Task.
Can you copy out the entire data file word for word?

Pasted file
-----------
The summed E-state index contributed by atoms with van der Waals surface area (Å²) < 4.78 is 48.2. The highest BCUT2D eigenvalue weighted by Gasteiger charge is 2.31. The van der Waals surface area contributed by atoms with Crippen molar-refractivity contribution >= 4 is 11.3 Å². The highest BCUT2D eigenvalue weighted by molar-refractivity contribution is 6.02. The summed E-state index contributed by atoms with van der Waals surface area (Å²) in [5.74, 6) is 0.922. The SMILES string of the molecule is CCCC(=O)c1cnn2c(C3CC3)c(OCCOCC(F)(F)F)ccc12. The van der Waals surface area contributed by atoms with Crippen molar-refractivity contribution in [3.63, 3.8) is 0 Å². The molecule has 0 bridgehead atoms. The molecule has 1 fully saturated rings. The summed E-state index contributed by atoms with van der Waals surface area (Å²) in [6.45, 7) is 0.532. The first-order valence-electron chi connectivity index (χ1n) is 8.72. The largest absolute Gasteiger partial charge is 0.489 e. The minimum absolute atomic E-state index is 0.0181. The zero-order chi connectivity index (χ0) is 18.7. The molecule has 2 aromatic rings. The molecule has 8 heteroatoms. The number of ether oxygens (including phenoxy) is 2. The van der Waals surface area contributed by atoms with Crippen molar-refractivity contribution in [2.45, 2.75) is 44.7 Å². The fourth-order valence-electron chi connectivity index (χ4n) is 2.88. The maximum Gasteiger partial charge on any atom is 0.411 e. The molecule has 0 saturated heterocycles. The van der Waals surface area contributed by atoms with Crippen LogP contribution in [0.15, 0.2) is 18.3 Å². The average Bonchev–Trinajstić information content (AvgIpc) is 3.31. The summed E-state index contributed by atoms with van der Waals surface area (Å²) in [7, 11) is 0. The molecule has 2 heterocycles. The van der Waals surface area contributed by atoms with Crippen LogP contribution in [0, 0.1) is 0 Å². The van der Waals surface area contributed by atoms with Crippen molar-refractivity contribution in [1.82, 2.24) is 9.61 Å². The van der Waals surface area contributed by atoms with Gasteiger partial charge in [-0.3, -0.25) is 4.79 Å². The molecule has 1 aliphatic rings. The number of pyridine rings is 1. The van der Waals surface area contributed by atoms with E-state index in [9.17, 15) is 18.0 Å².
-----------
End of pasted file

The summed E-state index contributed by atoms with van der Waals surface area (Å²) < 4.78 is 48.2. The highest BCUT2D eigenvalue weighted by Gasteiger charge is 2.31. The van der Waals surface area contributed by atoms with Crippen molar-refractivity contribution >= 4 is 11.3 Å². The highest BCUT2D eigenvalue weighted by molar-refractivity contribution is 6.02. The summed E-state index contributed by atoms with van der Waals surface area (Å²) in [5.74, 6) is 0.922. The SMILES string of the molecule is CCCC(=O)c1cnn2c(C3CC3)c(OCCOCC(F)(F)F)ccc12. The van der Waals surface area contributed by atoms with Crippen molar-refractivity contribution in [3.63, 3.8) is 0 Å². The molecule has 0 bridgehead atoms. The molecule has 1 fully saturated rings. The summed E-state index contributed by atoms with van der Waals surface area (Å²) in [6.45, 7) is 0.532. The first-order valence-electron chi connectivity index (χ1n) is 8.72. The largest absolute Gasteiger partial charge is 0.489 e. The minimum absolute atomic E-state index is 0.0181. The zero-order chi connectivity index (χ0) is 18.7. The molecule has 2 aromatic rings. The molecule has 8 heteroatoms. The number of ether oxygens (including phenoxy) is 2. The van der Waals surface area contributed by atoms with Crippen molar-refractivity contribution in [2.45, 2.75) is 44.7 Å². The fourth-order valence-electron chi connectivity index (χ4n) is 2.88. The maximum Gasteiger partial charge on any atom is 0.411 e. The molecule has 0 saturated heterocycles. The van der Waals surface area contributed by atoms with Crippen LogP contribution in [0.15, 0.2) is 18.3 Å². The average Bonchev–Trinajstić information content (AvgIpc) is 3.31. The summed E-state index contributed by atoms with van der Waals surface area (Å²) in [7, 11) is 0. The molecule has 2 heterocycles. The van der Waals surface area contributed by atoms with Crippen LogP contribution in [0, 0.1) is 0 Å². The van der Waals surface area contributed by atoms with Crippen molar-refractivity contribution in [1.82, 2.24) is 9.61 Å². The van der Waals surface area contributed by atoms with Gasteiger partial charge in [-0.3, -0.25) is 4.79 Å². The molecule has 1 aliphatic rings. The number of pyridine rings is 1. The van der Waals surface area contributed by atoms with E-state index in [9.17, 15) is 18.0 Å².